F1’s capacity to spring a surprise is often what makes it so entertaining. That was certainly the case in qualifying for the Korean Grand Prix.
Sebastian Vettel was on a roll on Saturday. During final practice he lapped half a second fastest than the next-quickest driver, McLaren’s Lewis Hamilton. Meanwhile, the other Red Bull of Mark Webber was going nowhere – a technical problem meant he wasn’t able to join in the all-important final few minutes of practice.
Last week Vettel set the 34th pole position of his career. Only Michael Schumacher and Ayrton Senna have higher tallies, and throughout qualifying Vettel looked on course to rack up number 35. He did a single lap in Q1 which guaranteed him a place in Q2. His passage to Q3 was secured with similar ease. And he began the top ten shoot-out with yet another time that put him on top of the pile.
But Vettel made a crucial error on his final lap. He got too close to Felipe Massa’s Ferrari which cost him a clear run and he failed to improve his lap time. That proved his undoing, for in the meantime Webber had produced a neat, tidy lap to pip Vettel’s effort by less than a tenth of a second. The thunderous look on Vettel’s face as he climbed from the cockpit of his RB8 told you everything you needed to know about how he felt.
Vettel is just four points behind championship leader Fernando Alonso going into this race. Webber is 60 adrift. So will Red Bull order Webber to move aside for Vettel and let him win?
They may try, but don’t count on Webber paying any attention. Last year at Silverstone he was instructed to hold back from attacking his team mate, but spent the final laps straining every sinew in his attempts to get past. So don’t be put off backing Webber to win at odds of 4.25 – more than twice as long as Vettel, who starts second.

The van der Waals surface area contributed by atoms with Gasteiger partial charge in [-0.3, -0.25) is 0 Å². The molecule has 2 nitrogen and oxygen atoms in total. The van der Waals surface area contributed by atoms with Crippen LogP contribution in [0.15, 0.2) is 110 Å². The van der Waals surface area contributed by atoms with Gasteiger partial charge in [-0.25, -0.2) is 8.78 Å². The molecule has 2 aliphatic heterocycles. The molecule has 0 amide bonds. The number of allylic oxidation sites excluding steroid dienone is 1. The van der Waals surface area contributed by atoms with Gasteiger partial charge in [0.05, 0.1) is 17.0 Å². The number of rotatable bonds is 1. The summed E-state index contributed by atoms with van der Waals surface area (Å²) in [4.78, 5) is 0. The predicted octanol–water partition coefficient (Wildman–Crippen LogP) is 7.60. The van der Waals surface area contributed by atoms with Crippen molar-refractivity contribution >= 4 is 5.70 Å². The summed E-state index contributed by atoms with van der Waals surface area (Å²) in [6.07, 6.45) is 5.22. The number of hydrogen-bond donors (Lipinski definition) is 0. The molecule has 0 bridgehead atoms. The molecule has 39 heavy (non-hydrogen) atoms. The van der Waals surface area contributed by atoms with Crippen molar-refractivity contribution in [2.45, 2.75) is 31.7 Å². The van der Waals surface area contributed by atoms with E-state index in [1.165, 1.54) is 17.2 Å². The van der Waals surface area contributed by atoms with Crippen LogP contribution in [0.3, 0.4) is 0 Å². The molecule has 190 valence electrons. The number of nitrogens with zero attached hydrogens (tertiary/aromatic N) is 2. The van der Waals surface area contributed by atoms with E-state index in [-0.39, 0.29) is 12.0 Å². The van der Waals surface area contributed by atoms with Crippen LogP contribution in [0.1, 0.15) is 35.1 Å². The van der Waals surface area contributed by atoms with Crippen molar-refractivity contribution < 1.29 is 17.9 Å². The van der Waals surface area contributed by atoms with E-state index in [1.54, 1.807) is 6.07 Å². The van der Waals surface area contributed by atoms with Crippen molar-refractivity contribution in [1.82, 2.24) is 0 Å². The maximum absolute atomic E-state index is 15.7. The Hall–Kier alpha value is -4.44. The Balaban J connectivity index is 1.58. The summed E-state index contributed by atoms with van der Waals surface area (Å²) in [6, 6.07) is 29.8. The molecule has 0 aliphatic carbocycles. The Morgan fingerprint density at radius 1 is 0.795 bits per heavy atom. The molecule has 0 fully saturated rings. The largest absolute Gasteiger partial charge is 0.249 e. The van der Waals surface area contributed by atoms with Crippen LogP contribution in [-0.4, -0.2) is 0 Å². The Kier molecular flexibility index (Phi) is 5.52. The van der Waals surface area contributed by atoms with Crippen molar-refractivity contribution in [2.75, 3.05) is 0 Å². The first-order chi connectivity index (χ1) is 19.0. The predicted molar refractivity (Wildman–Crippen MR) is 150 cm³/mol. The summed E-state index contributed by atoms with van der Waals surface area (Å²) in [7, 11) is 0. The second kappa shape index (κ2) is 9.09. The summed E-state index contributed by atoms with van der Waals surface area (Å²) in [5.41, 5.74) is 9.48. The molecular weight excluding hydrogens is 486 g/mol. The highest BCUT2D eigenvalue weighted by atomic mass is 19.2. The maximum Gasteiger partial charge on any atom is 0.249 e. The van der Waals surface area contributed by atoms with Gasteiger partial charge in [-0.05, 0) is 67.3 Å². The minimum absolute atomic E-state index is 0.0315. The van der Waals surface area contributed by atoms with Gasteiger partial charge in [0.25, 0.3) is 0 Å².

But perhaps keep in mind that Vettel lined up second on the grid last year as well. He was in the lead by turn four, having passed pole sitter Hamilton.
Red Bull clearly had an edge on pace in qualifying but that won’t necessarily be the case during the race. As the teams performed their race simulations the two RB8s appeared to lose more lap time as their tyres started to wear.
That could offer opportunities to their rivals behind. Who might be best-placed to capitalise?
One should never underestimate Fernando Alonso. He’s leading the world championship for a reason, and his Ferrari’s race pace is invariably better than it is in qualifying. He starts fourth on the grid and is priced at 8.0 to win.
The Lotuses also showed strong pace over a race stint. Warm temperatures and soft tyres are what this car likes and that’s what they’ve got this weekend. Of the two, Raikkonen has the best starting position and he’s also the only one with the team’s new performance boosting exhaust. Could this be the update which finally gives them their first win of the year? Odds of 25.0 for him to win from fifth on the grid are certainly appealing.
There is one other long shot worth considering. All year we’ve seen drivers who fail to make the top ten in qualifying reap the resulting benefit of being able to start on whatever tyres they choose. Jenson Button starts 11th in a McLaren which treated its tyres very nicely on Friday. If anyone’s going to eke them out to make a single pit stop and pull off a shock win, it’s Button. The odds? A tasty 50.0.
Keith Collantine is the editor of Formula One blog F1 Fanatic.